Conclusion

This study provided a comprehensive approach to describe the satisfaction experienced by members of interprofessional teams in clinical contexts. Team climate was dependent on interactions around a shared goal, which in turn facilitated collaborative work beyond personal differences, and explained to a greater extent the satisfaction within the team. Recognition of individual contributions to patient care was facilitated by members’ permanence on the team. A recurrent theme was the need for clarity of professional roles and definition of responsibilities.

Team leadership was shared between the designated leader from the organization and the transformational leader recognized by team members. The recognition of the interdependence between the professional and personal dimension of the team encouraged integrated teamwork and should be considered in HRH strategies. Analysis of social networks allowed the investigators to observe patterns of communication and shared information as a way to solve work and personal problems within teams.

Our research results have the potential to contribute to the planning and decision-making in the field of HRH, providing elements to promote teamwork and its management as well as supporting team member satisfaction. In turn, this could lead to job permanence especially where the local needs are more urgent (Chilean public health sector). Our results are also aligned with the Global Strategy for Human Resources for Health (HRH) 2030 that call to strengthen interprofessional teamwork collaboration. Our paper highlights central elements of team climate and leadership that enhance members’ satisfaction within the team. This knowledge can be used to develop strategies that limit health professional turnover and help to meet the growing and complex needs of health users. Future research should focus on barriers to teamwork, deepening the understanding of the interface between the professional and personal dimension of HRH and its impact on work results. Finally, these results need to be validated studying other types of interprofessional teams to determine their level of transferability to other teams and contexts.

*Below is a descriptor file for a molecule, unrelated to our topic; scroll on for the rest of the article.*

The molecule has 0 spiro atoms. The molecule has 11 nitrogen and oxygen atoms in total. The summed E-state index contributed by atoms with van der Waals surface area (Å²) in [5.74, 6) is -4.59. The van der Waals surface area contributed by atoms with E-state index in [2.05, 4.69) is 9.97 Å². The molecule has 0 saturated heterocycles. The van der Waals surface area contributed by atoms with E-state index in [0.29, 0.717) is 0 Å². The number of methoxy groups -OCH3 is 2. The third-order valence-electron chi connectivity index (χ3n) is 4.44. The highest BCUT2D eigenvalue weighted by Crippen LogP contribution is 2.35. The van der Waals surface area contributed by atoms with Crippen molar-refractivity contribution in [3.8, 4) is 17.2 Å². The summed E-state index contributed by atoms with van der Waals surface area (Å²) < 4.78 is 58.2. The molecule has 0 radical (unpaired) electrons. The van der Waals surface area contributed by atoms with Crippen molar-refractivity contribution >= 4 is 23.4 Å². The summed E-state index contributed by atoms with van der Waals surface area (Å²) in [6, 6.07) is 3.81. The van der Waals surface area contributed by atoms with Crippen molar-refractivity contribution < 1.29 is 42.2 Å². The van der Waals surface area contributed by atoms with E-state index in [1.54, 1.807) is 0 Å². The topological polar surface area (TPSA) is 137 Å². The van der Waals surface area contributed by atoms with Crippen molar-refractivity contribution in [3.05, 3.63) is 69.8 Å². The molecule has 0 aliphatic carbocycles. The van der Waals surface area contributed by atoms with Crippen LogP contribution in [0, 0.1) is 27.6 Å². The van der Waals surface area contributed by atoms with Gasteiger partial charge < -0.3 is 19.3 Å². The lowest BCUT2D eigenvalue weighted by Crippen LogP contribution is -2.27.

Abbreviations

HRH: 

Human Resources for Health

MINSAL: 

Chilean Ministry of Health

WHO: 

The World Health Organization

Declarations

Acknowledgements

We would like to thank all the participants involved in this research for their time and contributions. In particular, we are grateful to all professionals for agreeing to participate in this study and allowing researchers into the hospital.

Availability of data and materials

The datasets generated and analyzed during the current study are not publicly available due the sensitive nature of qualitative interview data. Even though names and obvious identifiers have been removed from transcripts, it may be possible to identify participants by reading interviews in their entirety. However, code reports or other excerpts are available from the corresponding author on reasonable request. All quantitative data generated or analyzed during this study are available on request from the authors.